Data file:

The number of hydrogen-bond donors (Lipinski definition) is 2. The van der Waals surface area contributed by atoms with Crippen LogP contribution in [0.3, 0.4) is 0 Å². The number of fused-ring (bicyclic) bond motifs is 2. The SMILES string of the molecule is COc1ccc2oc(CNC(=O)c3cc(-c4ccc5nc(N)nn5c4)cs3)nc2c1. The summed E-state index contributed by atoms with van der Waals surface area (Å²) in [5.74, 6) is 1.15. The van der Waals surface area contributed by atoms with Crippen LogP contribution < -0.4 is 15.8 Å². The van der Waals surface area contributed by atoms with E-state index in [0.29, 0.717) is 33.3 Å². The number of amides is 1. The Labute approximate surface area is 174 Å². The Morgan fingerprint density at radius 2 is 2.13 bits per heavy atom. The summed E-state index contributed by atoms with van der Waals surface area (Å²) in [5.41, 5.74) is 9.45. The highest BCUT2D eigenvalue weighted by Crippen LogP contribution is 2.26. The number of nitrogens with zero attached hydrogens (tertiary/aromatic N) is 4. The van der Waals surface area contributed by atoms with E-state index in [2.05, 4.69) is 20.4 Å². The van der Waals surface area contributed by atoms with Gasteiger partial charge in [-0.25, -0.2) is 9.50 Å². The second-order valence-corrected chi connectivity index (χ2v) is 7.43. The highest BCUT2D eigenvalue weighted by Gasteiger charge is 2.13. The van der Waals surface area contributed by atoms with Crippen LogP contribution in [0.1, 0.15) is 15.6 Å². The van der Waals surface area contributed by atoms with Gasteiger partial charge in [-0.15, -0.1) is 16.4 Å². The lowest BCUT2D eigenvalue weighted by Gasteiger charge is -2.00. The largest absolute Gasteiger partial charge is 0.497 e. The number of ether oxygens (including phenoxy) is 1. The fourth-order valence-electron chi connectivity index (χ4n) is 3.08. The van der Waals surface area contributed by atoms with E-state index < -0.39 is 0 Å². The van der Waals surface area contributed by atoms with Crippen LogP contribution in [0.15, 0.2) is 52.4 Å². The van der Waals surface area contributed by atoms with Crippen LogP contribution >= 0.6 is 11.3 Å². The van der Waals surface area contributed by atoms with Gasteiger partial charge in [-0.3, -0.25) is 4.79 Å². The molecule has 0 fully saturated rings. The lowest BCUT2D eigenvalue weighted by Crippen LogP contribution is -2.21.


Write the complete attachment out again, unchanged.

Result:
The number of hydrogen-bond donors (Lipinski definition) is 2. The van der Waals surface area contributed by atoms with Crippen LogP contribution in [0.3, 0.4) is 0 Å². The number of fused-ring (bicyclic) bond motifs is 2. The SMILES string of the molecule is COc1ccc2oc(CNC(=O)c3cc(-c4ccc5nc(N)nn5c4)cs3)nc2c1. The summed E-state index contributed by atoms with van der Waals surface area (Å²) in [5.74, 6) is 1.15. The van der Waals surface area contributed by atoms with Crippen LogP contribution < -0.4 is 15.8 Å². The van der Waals surface area contributed by atoms with E-state index in [0.29, 0.717) is 33.3 Å². The number of amides is 1. The Labute approximate surface area is 174 Å². The Morgan fingerprint density at radius 2 is 2.13 bits per heavy atom. The summed E-state index contributed by atoms with van der Waals surface area (Å²) in [5.41, 5.74) is 9.45. The highest BCUT2D eigenvalue weighted by Crippen LogP contribution is 2.26. The number of nitrogens with zero attached hydrogens (tertiary/aromatic N) is 4. The van der Waals surface area contributed by atoms with E-state index in [2.05, 4.69) is 20.4 Å². The van der Waals surface area contributed by atoms with Gasteiger partial charge in [-0.25, -0.2) is 9.50 Å². The second-order valence-corrected chi connectivity index (χ2v) is 7.43. The highest BCUT2D eigenvalue weighted by Gasteiger charge is 2.13. The van der Waals surface area contributed by atoms with Crippen LogP contribution in [0.1, 0.15) is 15.6 Å². The van der Waals surface area contributed by atoms with Gasteiger partial charge in [-0.15, -0.1) is 16.4 Å². The lowest BCUT2D eigenvalue weighted by Gasteiger charge is -2.00. The largest absolute Gasteiger partial charge is 0.497 e. The number of ether oxygens (including phenoxy) is 1. The fourth-order valence-electron chi connectivity index (χ4n) is 3.08. The van der Waals surface area contributed by atoms with E-state index < -0.39 is 0 Å². The van der Waals surface area contributed by atoms with Crippen LogP contribution in [0.15, 0.2) is 52.4 Å². The van der Waals surface area contributed by atoms with Crippen LogP contribution >= 0.6 is 11.3 Å². The van der Waals surface area contributed by atoms with Gasteiger partial charge in [-0.3, -0.25) is 4.79 Å². The molecule has 0 fully saturated rings. The lowest BCUT2D eigenvalue weighted by Crippen LogP contribution is -2.21.